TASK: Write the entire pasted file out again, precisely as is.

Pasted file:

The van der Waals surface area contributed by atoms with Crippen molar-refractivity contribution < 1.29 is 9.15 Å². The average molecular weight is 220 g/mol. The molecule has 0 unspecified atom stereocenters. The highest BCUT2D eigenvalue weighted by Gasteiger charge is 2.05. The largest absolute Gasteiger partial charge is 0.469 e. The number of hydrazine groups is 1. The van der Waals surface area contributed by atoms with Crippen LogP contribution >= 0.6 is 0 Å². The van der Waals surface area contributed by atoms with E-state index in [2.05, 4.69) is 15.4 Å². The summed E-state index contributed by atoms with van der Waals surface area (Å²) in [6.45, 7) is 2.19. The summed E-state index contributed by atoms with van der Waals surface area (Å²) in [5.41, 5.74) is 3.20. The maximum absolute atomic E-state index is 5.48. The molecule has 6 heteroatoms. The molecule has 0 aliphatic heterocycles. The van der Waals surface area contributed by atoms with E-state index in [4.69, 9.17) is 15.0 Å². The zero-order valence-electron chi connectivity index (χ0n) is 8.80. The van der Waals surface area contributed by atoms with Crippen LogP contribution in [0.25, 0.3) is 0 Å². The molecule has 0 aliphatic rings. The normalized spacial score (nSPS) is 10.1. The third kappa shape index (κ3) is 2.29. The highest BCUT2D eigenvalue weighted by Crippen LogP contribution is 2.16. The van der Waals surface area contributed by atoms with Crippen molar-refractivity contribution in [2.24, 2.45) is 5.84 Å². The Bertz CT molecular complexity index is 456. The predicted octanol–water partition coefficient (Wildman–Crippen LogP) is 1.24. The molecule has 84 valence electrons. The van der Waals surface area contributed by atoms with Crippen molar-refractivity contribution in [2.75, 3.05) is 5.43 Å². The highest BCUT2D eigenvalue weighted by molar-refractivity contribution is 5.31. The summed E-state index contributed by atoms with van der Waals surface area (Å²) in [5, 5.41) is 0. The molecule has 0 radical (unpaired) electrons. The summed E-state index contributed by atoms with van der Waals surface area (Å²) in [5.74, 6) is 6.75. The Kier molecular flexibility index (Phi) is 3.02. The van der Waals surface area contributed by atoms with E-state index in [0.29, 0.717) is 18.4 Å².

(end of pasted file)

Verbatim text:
The van der Waals surface area contributed by atoms with Crippen molar-refractivity contribution < 1.29 is 9.15 Å². The average molecular weight is 220 g/mol. The molecule has 0 unspecified atom stereocenters. The highest BCUT2D eigenvalue weighted by Gasteiger charge is 2.05. The largest absolute Gasteiger partial charge is 0.469 e. The number of hydrazine groups is 1. The van der Waals surface area contributed by atoms with Crippen LogP contribution >= 0.6 is 0 Å². The van der Waals surface area contributed by atoms with E-state index in [2.05, 4.69) is 15.4 Å². The summed E-state index contributed by atoms with van der Waals surface area (Å²) in [6.45, 7) is 2.19. The summed E-state index contributed by atoms with van der Waals surface area (Å²) in [5.41, 5.74) is 3.20. The maximum absolute atomic E-state index is 5.48. The molecule has 6 heteroatoms. The molecule has 0 aliphatic heterocycles. The van der Waals surface area contributed by atoms with E-state index in [4.69, 9.17) is 15.0 Å². The zero-order valence-electron chi connectivity index (χ0n) is 8.80. The van der Waals surface area contributed by atoms with Crippen LogP contribution in [0.25, 0.3) is 0 Å². The molecule has 0 aliphatic rings. The normalized spacial score (nSPS) is 10.1. The third kappa shape index (κ3) is 2.29. The highest BCUT2D eigenvalue weighted by Crippen LogP contribution is 2.16. The van der Waals surface area contributed by atoms with Crippen molar-refractivity contribution in [2.24, 2.45) is 5.84 Å². The Bertz CT molecular complexity index is 456. The predicted octanol–water partition coefficient (Wildman–Crippen LogP) is 1.24. The molecule has 84 valence electrons. The van der Waals surface area contributed by atoms with Crippen molar-refractivity contribution in [2.75, 3.05) is 5.43 Å². The highest BCUT2D eigenvalue weighted by molar-refractivity contribution is 5.31. The summed E-state index contributed by atoms with van der Waals surface area (Å²) in [5, 5.41) is 0. The molecule has 0 radical (unpaired) electrons. The summed E-state index contributed by atoms with van der Waals surface area (Å²) in [5.74, 6) is 6.75. The Kier molecular flexibility index (Phi) is 3.02. The van der Waals surface area contributed by atoms with E-state index in [0.29, 0.717) is 18.4 Å².